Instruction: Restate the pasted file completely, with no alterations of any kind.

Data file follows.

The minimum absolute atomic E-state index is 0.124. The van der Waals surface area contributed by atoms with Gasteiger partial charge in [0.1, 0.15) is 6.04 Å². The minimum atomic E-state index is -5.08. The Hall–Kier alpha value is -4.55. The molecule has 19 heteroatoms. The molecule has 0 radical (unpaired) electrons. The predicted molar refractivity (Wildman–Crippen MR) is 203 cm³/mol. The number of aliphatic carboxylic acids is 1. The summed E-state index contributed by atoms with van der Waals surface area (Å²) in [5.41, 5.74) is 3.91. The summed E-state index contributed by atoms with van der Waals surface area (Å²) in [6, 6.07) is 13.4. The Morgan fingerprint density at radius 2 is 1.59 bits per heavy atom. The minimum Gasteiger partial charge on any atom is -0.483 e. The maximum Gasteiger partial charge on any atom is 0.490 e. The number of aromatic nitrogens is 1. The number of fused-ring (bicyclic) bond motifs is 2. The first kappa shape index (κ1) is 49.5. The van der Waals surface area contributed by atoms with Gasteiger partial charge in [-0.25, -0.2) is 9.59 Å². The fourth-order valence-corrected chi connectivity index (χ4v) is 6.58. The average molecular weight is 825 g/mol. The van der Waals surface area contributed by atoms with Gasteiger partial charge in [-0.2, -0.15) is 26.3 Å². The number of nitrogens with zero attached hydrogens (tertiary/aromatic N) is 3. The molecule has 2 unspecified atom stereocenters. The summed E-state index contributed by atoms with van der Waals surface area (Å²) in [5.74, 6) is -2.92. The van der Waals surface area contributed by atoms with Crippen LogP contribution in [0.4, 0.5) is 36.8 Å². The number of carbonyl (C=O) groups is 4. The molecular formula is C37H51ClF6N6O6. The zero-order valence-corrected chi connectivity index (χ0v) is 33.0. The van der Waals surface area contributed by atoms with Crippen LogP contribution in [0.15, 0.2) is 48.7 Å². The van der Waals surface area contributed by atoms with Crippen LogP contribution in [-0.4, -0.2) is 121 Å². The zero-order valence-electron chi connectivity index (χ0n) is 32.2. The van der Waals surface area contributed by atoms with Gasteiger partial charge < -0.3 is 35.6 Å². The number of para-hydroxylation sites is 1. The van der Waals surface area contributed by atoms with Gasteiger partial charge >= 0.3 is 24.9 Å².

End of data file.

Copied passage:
The minimum absolute atomic E-state index is 0.124. The van der Waals surface area contributed by atoms with Gasteiger partial charge in [0.1, 0.15) is 6.04 Å². The minimum atomic E-state index is -5.08. The Hall–Kier alpha value is -4.55. The molecule has 19 heteroatoms. The molecule has 0 radical (unpaired) electrons. The predicted molar refractivity (Wildman–Crippen MR) is 203 cm³/mol. The number of aliphatic carboxylic acids is 1. The summed E-state index contributed by atoms with van der Waals surface area (Å²) in [5.41, 5.74) is 3.91. The summed E-state index contributed by atoms with van der Waals surface area (Å²) in [6, 6.07) is 13.4. The Morgan fingerprint density at radius 2 is 1.59 bits per heavy atom. The minimum Gasteiger partial charge on any atom is -0.483 e. The maximum Gasteiger partial charge on any atom is 0.490 e. The number of aromatic nitrogens is 1. The number of fused-ring (bicyclic) bond motifs is 2. The first kappa shape index (κ1) is 49.5. The van der Waals surface area contributed by atoms with Gasteiger partial charge in [-0.25, -0.2) is 9.59 Å². The fourth-order valence-corrected chi connectivity index (χ4v) is 6.58. The average molecular weight is 825 g/mol. The van der Waals surface area contributed by atoms with Gasteiger partial charge in [-0.2, -0.15) is 26.3 Å². The number of nitrogens with zero attached hydrogens (tertiary/aromatic N) is 3. The molecule has 2 unspecified atom stereocenters. The summed E-state index contributed by atoms with van der Waals surface area (Å²) in [5.74, 6) is -2.92. The van der Waals surface area contributed by atoms with Crippen LogP contribution in [0.4, 0.5) is 36.8 Å². The number of carbonyl (C=O) groups is 4. The molecular formula is C37H51ClF6N6O6. The zero-order valence-corrected chi connectivity index (χ0v) is 33.0. The van der Waals surface area contributed by atoms with Crippen LogP contribution in [0.15, 0.2) is 48.7 Å². The van der Waals surface area contributed by atoms with Crippen LogP contribution in [-0.4, -0.2) is 121 Å². The zero-order valence-electron chi connectivity index (χ0n) is 32.2. The van der Waals surface area contributed by atoms with Gasteiger partial charge < -0.3 is 35.6 Å². The number of para-hydroxylation sites is 1. The van der Waals surface area contributed by atoms with Gasteiger partial charge >= 0.3 is 24.9 Å².